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Discussion on: Unconditional Challenge: FizzBuzz without `if`

avaq profile image
Aldwin Vlasblom

You are referring to the following clause:

Do this without "secret" conditionals like || and && (in loosely typed languages like JavaScript)

My understanding is that this applies to the usage of such operators as conditionals when they are applied to non-boolean types. For example:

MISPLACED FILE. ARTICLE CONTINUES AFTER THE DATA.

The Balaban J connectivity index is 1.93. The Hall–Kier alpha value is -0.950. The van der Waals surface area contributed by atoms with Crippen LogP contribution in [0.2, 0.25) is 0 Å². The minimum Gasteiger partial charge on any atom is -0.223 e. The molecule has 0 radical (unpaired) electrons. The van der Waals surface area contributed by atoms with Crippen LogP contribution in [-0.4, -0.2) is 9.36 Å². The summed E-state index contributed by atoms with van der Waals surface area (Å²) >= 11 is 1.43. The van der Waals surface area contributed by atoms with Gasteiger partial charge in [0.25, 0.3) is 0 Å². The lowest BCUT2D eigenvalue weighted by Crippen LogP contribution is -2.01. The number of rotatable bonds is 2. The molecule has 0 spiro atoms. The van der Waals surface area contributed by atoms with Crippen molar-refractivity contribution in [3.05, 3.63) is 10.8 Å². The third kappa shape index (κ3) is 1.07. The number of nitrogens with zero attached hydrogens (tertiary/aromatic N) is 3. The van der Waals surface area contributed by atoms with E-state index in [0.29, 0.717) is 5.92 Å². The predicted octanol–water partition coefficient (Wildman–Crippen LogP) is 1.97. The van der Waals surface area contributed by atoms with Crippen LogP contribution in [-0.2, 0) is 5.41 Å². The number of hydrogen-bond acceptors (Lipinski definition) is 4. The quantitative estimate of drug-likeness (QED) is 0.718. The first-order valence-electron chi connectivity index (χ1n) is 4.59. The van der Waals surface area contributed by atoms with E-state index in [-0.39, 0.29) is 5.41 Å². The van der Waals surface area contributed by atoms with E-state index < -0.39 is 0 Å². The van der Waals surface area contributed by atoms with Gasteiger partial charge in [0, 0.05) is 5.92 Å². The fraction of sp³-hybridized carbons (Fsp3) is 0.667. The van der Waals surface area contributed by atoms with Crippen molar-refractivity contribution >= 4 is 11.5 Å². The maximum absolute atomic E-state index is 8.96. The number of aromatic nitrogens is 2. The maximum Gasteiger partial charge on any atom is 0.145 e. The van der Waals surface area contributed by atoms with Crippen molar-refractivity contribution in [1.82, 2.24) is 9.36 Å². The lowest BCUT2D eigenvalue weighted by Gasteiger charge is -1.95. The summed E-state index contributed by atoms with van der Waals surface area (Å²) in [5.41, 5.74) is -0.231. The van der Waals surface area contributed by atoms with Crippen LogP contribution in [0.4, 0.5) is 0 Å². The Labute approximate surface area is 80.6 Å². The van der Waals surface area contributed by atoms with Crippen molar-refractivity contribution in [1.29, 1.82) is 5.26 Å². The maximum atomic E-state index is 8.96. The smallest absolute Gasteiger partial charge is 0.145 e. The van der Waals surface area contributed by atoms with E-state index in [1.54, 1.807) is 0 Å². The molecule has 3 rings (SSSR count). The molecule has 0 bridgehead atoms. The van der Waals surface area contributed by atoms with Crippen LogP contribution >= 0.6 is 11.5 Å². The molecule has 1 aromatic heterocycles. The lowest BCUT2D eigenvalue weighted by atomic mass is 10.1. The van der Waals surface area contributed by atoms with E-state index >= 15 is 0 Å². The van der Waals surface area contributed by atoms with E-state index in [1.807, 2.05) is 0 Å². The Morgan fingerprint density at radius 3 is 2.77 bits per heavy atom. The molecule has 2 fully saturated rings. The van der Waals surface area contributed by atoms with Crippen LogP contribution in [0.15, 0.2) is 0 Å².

const fizz = n % 3 === 0 && 'Fizz' || String(n)

In my code, it is used strictly on Boolean values, which I don't think was against the rules.

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kallmanation profile image
Nathan Kallman Author

It uses it in a strictly boolean sense, which I'll allow. What isn't allowed is the loose/early-return way JS can use &&; a contrived example that would not pass hard mode:

const fizzbuzz = n => (n % 3 && (n % 5 && n || "Buzz")) || (n % 5 && "Fizz" || "FizzBuzz")

(an easy litmus test: does changing the order of the && expression change the result?)